DO CONCURRENT isn’t necessarily concurrent¶
A variant form of Fortran’s primary looping construct was
added to the Fortran 2008 language standard with the apparent
intent of enabling more effective automatic parallel execution of code
written in the standard language without the use of
DO CONCURRENT, the construct takes a rectilinear iteration
space specification like
FORALL and allows us to write
a multidimensional loop nest construct with a single
statement and a single terminating
END DO statement.
Within the body of a
DO CONCURRENT loop the program must respect
a long list of restrictions on its use of Fortran language features.
Actions that obviously can’t be executed in parallel or that
don’t allow all iterations to execute are prohibited.
Control flow statements that would prevent the loop nest from executing all its iterations:
EXIT, and any
CYCLEthat leaves the construct.
Image control statements:
DEALLOCATEof a coarray.
Calling a procedure that is not
Deallocation of any polymorphic entity, as that could cause an impure FINAL subroutine to be called.
Messing with the IEEE floating-point control and status flags.
Accepting some restrictions on data flow between iterations (i.e., none) and on liveness of modified objects after the loop. (The details are spelled out later.)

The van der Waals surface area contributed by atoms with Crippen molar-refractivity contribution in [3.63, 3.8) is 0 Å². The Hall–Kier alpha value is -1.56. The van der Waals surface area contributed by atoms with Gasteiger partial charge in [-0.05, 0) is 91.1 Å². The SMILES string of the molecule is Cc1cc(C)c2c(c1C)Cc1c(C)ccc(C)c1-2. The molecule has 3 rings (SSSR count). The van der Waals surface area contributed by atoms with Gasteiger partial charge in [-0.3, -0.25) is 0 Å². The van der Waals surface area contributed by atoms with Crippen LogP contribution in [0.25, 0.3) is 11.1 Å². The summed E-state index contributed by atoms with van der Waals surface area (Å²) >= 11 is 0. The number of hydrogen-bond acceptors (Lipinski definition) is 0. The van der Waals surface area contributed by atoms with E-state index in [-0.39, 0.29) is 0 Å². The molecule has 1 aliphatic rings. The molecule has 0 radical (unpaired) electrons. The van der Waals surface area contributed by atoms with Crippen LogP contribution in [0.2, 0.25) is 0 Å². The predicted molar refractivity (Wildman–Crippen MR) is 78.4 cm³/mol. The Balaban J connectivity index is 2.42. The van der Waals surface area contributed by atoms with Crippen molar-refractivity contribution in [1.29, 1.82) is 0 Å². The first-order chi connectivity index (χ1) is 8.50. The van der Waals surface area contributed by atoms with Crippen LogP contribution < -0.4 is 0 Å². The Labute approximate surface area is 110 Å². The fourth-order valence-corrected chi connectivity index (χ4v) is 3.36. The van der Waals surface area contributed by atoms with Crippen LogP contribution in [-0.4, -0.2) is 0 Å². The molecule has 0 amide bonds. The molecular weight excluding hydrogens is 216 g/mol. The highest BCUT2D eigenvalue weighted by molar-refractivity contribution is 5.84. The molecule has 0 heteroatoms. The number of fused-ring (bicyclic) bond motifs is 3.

In return for accepting these restrictions, a
DO CONCURRENT might
compile into code that exploits the parallel features of the target
machine to run the iterations of the
DO CONCURRENT construct.
One needn’t necessarily require OpenACC or OpenMP directives.
But it turns out that these rules, though necessary for safe parallel
execution, are not sufficient.
One may write conforming
DO CONCURRENT constructs that cannot
be safely parallelized by a compiler; worse, one may write conforming
DO CONCURRENT constructs whose parallelizability a compiler cannot
determine even in principle – forcing a conforming compiler to
assume the worst and generate sequential code.
The Fortran language standard does not actually define
DO CONCURRENT as a
concurrent construct, or even as a construct that imposes sufficient
requirements on the programmer to allow for parallel execution.
DO CONCURRENT is instead defined as executing the iterations
of the loop in some arbitrary order (see subclause 188.8.131.52.3 paragraph 3).
DO CONCURRENT construct cannot modify an object in one iteration
and expect to be able to read it in another, or read it in one before it gets
modified by another – there’s no way to synchronize inter-iteration
communication with critical sections or atomics.
But a conforming
DO CONCURRENT construct can modify an object in
multiple iterations of the loop so long as its only reads from that
object after having modified it earler in the same iteration.
(See 184.108.40.206 paragraph 4 for the details.)
DO CONCURRENT (J=1:N) TMP = A(J) + B(J) C(J) = TMP END DO ! And TMP is undefined afterwards
The scalar variable
TMP is used in this loop in a way that conforms
to the standard, as every use of